Traditional American boarding schools are pretty much what we see in "Dead Poets Society." They're not particularly diverse, especially in the 1950s. "School Ties" tackles the subject of prejudice and discrimination in this setting, with Brendan Fraser playing David Greene, a Jewish football player who receives a scholarship to an elite private school. There aren't a lot of Jewish kids at his new school — in fact, there aren't any. So, Greene finds himself hiding his religion until a classmate discovers the truth, exposing him to ridicule and harassment.

"School Ties," released just a few short years after "Dead Poets Society," may feel like little more than an effort to capitalize on a more successful film. But although the narrative itself is fairly rote and predictable, it features strong performances from its young cast: not just Brendan Fraser in the lead role, but his co-stars Matt Damon, Ben Affleck, Anthony Rapp, Cole Hauser, and Chris O'Donnell.

The Virgin Suicides

Less about school and more about the fragility of adolescence, "The Virgin Suicides" is a sensitive, poignant coming-of-age story. Directed by Sofia Coppola, it revolves around a group of teenage sisters who have been heavily sheltered by their strict, religious parents, and who kill themselves, one after the other. They are ethereal and otherworldly, and we are kept at arm's length from them as we see them through the eyes of the boys who are fascinated by them. All girls are a mystery to 15-year-old boys, but these girls are especially so. 

"The Virgin Suicides" would serve as a launching pad for several talented young actors, including Kirsten Dunst, Josh Hartnett, and Hayden Christensen. It empathetically brings to life the pain of adolescence and of feeling almost physically stifled by parents who don't understand you that we see with equally tragic consequences in "Dead Poets Society."

Kill Your Darlings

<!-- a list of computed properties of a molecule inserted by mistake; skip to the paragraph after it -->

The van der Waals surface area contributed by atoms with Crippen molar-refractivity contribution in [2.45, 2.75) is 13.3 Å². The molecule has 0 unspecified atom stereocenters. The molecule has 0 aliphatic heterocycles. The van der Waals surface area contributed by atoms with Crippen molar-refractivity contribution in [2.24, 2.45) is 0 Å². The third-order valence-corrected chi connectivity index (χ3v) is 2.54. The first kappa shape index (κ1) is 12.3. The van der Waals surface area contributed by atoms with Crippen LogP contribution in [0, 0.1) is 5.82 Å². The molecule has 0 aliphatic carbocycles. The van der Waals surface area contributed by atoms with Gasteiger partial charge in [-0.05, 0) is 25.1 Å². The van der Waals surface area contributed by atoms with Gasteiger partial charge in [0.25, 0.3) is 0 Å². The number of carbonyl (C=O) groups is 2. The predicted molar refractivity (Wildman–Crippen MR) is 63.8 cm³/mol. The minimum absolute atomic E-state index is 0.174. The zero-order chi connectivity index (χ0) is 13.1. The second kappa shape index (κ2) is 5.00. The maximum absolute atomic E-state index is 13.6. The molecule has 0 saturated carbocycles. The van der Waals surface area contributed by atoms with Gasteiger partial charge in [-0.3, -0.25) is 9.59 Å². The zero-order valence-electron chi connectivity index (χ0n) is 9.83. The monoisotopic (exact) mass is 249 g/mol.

"I saw the best minds of my generation destroyed by madness," Allen Ginsberg would write in his famous poem, "Howl," which is now regarded as one of the finest pieces of modern American literature. But before he was Allen Ginsberg, beat poet, he was just another anti-establishment undergraduate at Columbia University. Starring Daniel Radcliffe as Ginsberg, "Kill Your Darlings" explores the developing friendship between him and Lucien Carr, another key figure in the Beat Generation, played by Dane DeHaan.

Also featuring Ben Foster as William S. Burroughs (who would later become famous for accidentally killing his wife, fellow poet Joan Vollmer, in a William Tell-inspired effort to shoot an apple off her head) and Jack Huston as Jack Kerouac, "Kill Your Darlings" is a great watch for audiences interested in mid-20th century American literature. But really, it's the tremendous chemistry between the two main leads that keeps the production afloat.

The Perks of Being a Wallflower

Based on a novel by Stephen Chbosky, "The Perks of Being a Wallflower" is the story of a withdrawn teenager who, not unlike Ethan Hawke's painfully shy character in "Dead Poets Society," finds a sense of belonging in a group of extroverted friends. Logan Lerman plays Charlie, a boy who begins his freshman year of high school under the shadow of clinical depression and a recent stay at a psychiatric institution. But despite being ready to go through the year lonely and miserable, two upperclassmen take him under their wing, and he begins to open up again.

Lerman proves once again to be one of the most underrated child-turned-adult stars of his generation as Charlie, and his co-stars are just as good: Ezra Miller shines as the gregarious Patrick, and Emma Watson of "Harry Potter" fame has never been better than she is here.

The Chorus

Another in the crowded inspirational teacher genre, "The Chorus" has a decidedly continental flavor. Set in post-World War II France, "The Chorus" follows Clement Mathieu, a struggling composer who accepts a job as a teacher at a boarding school for troubled boys. He is initially overwhelmed by the unruly students and depressed by the constant reminder that his teaching gig means that he's given up on his dreams. 

But before long, Mathieu finds himself inspired by the boys, especially one particularly talented student, and pours all of his creativity into writing music for the new boys' choir. It's a charming story, but what helps it rise above other similar films (indeed, "The Chorus" would be nominated for best foreign language film and best original song at the Academy Awards) is the beauty of its score and the raw talent of the young vocalists.

Mr. Holland's Opus

Like many of the inspirational teachers who seem to find their way into films, Mr. Holland (Richard Dreyfuss) of "Mr. Holland's Opus" initially had different aspirations. He dreams of becoming a famous composer, but in order to provide for his family, takes a job at a local high school in 1964, assuming that he'll work there for a few years while composing his symphony at nights and on weekends. But it doesn't take long before he realizes how unrealistic his plan is and, almost without realizing it, he becomes increasingly invested in the lives of his students. The more he pours into the job, the greater the reward at the end of each year, when he sees a new class of students achieve their goals.